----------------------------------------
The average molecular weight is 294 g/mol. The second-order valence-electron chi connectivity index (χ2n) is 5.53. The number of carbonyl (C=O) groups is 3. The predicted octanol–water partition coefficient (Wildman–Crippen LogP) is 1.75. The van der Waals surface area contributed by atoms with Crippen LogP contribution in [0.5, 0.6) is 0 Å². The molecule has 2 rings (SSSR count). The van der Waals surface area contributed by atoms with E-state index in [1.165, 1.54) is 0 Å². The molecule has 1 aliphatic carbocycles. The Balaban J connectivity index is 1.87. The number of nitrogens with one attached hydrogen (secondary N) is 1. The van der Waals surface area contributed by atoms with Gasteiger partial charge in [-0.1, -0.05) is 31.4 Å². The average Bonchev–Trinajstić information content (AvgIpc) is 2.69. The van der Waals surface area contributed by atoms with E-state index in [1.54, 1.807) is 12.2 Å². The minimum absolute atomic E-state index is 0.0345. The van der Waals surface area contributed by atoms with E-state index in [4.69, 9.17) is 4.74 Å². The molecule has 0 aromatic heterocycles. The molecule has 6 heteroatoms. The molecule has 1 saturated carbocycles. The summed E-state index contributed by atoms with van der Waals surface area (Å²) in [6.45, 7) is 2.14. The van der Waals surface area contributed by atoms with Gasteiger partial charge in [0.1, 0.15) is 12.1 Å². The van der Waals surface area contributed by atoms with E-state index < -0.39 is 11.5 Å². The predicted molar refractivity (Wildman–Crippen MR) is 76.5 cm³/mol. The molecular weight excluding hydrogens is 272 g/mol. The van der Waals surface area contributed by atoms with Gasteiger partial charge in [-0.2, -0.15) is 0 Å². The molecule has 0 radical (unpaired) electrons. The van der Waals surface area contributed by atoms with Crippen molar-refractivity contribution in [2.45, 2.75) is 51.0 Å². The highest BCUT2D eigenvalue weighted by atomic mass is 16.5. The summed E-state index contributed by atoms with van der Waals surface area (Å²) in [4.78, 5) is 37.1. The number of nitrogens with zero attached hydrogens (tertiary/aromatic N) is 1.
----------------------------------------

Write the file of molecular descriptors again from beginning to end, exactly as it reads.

The average molecular weight is 294 g/mol. The second-order valence-electron chi connectivity index (χ2n) is 5.53. The number of carbonyl (C=O) groups is 3. The predicted octanol–water partition coefficient (Wildman–Crippen LogP) is 1.75. The van der Waals surface area contributed by atoms with Crippen LogP contribution in [0.5, 0.6) is 0 Å². The molecule has 2 rings (SSSR count). The van der Waals surface area contributed by atoms with E-state index in [1.165, 1.54) is 0 Å². The molecule has 1 aliphatic carbocycles. The Balaban J connectivity index is 1.87. The number of nitrogens with one attached hydrogen (secondary N) is 1. The van der Waals surface area contributed by atoms with Gasteiger partial charge in [-0.1, -0.05) is 31.4 Å². The average Bonchev–Trinajstić information content (AvgIpc) is 2.69. The van der Waals surface area contributed by atoms with E-state index in [1.54, 1.807) is 12.2 Å². The minimum absolute atomic E-state index is 0.0345. The van der Waals surface area contributed by atoms with E-state index in [4.69, 9.17) is 4.74 Å². The molecule has 0 aromatic heterocycles. The molecule has 6 heteroatoms. The molecule has 1 saturated carbocycles. The summed E-state index contributed by atoms with van der Waals surface area (Å²) in [6.45, 7) is 2.14. The van der Waals surface area contributed by atoms with Gasteiger partial charge in [0.1, 0.15) is 12.1 Å². The van der Waals surface area contributed by atoms with E-state index < -0.39 is 11.5 Å². The predicted molar refractivity (Wildman–Crippen MR) is 76.5 cm³/mol. The molecular weight excluding hydrogens is 272 g/mol. The van der Waals surface area contributed by atoms with Gasteiger partial charge in [-0.2, -0.15) is 0 Å². The molecule has 0 radical (unpaired) electrons. The van der Waals surface area contributed by atoms with Crippen molar-refractivity contribution in [2.45, 2.75) is 51.0 Å². The highest BCUT2D eigenvalue weighted by atomic mass is 16.5. The summed E-state index contributed by atoms with van der Waals surface area (Å²) in [4.78, 5) is 37.1. The number of nitrogens with zero attached hydrogens (tertiary/aromatic N) is 1.